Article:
Every day, millions of items are posted and delivered by the Royal Mail. With businesses and people nationwide dependent upon the postal service to correctly sort, distribute, and deliver every item, the logistics involved are incredible. Over hundreds of years, the systems involved have evolved to meet the challenge of increasing delivery numbers, using modern technology to increase efficiency and send deliveries their destinations on time.

My aim here is to give you an insight into that process and answer the question, “what actually happens when you post a letter?”


Some important milestones in the history of the postal system:

  • The first semiautomatic sorting machine entered full operation in Rotterdam in 1930, and allowed 15,000 letters to be sorted per hour. This is much higher than was possible with manual sorting. The machine, the Transorma, arrived in the UK in 1935.
  • The United States Postal Service employed the first high speed optical character reader in 1965, which could read addresses reliably enough to handle a preliminary source.
  • The first computer-driven single-line optical character reader was installed, again by the US Postal Service, in 1982. This allowed for a fully automated sort by applying barcodes to letters based on their destination.

As may be expected, the technology involved in the letter delivery process has become increasingly sophisticated over the years. In its infancy the whole process was manual, but the lower amount of letters being sent meant this was manageable.

Though automation is theoretically possible, it depends on no problems arising from the poster’s side. Human intervention in the process is now mostly limited to moving the letters around, and to intervening when the machines are unable to complete their task (when addresses are incompletely written, for example). The vast majority of letters are automatically processed in the UK now – 79% in 2012/13.

The process from the post box

If you were to follow a letter on its journey, the first step would be fairly obvious: the letter is posted. The next step, is being collected by a postal worker (at the collection time advertised on the post box: two collections per day morning and evening, 6 days a week), is probably quite familiar too. Beyond that though, things get interesting.

Your letter is one of hundreds of thousands that are posted each day (in 2012-13, 13,869 million letters were posted, as well as 994 million parcels). That’s a lot to process!

The first step involves separating letters and packages, and is done with the help of a device called the culler (luckily, this isn’t as ominous as it sounds!). The culler is a rotating drum with gaps around the edge that allow small letters to fall through. The letters are taken to the next stage of the process by conveyor belt, while the large packages that don’t fall through the gaps are taken to be manually sorted.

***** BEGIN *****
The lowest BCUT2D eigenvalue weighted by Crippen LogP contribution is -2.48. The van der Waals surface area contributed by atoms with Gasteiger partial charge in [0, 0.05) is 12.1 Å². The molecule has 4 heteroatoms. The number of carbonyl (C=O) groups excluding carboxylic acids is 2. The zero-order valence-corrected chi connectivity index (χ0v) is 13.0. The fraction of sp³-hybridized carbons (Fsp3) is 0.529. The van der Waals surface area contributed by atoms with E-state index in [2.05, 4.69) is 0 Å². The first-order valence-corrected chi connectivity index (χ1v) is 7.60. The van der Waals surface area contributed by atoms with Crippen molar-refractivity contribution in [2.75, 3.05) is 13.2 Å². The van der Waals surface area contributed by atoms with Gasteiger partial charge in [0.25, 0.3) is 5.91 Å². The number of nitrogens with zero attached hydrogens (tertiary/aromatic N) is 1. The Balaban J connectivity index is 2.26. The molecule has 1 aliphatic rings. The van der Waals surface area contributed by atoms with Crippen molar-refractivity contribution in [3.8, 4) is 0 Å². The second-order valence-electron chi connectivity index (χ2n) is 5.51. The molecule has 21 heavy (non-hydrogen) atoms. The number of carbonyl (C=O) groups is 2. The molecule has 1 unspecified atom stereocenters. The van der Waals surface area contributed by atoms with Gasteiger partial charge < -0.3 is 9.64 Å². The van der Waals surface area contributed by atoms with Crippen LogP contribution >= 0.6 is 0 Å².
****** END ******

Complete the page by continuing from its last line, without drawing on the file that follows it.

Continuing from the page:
Once the letters are checked for size, the next step of the process can begin. This involves reading the address on the letter, and preparing them for delivery based on their ultimate destination. An ingenious machine detects whether the letter is facing the right way by checking for the ‘scent’ of the phosphor in the stamp – if the stamp side is facing forward, it continues its journey. If the stamp is facing the wrong way, it is flipped to the correct orientation by the machine before continuing.

A high-resolution camera then takes a photo of the address on the letter so that character reading technology can attempt to decipher the address. This software has a high success rate, and can read human handwriting as well as printed text: characters in human handwriting are broken down into their constituent pixels and analysed logically to see which character they are.

At this step in the process, if the address is written particularly messily, or is missing a postcode or other address information, human intervention is required. For messily written addresses a member of staff will read it and skip the letter to the next stage of the process, but if too little of the address is given (sometimes letters only have a name on them!) the letter may be opened by specially trained members of staff who will look for clues to find the identity of the intended recipient.

A sorting code is then applied to the letter based on its address, and it is sorted into a pigeonhole based on its location.

If it is to an address within the delivery radius of the sorting centre, it will be put in a postman’s trolley, but if it is destined for another part of the country, it will be sorted for transport to another sorting centre (the one closest to its destination).

If the letter is bound for another sorting centre before delivery, it will be transported either by van or by plane to the according delivery centre. The next stage is for the letter to be delivered by the trusty local postie. To save them walking backwards and forwards between houses, the letters are sequenced so that they’re in the right order for delivery according to the postal worker’s route.

Next time a letter lands on your door mat or in your post box, take a moment to consider the journey it’s taken to get to you! It’s not unusual for a letter to have travelled a lot of miles, in numerous vehicles, along many conveyor belts, and through any number of machines.

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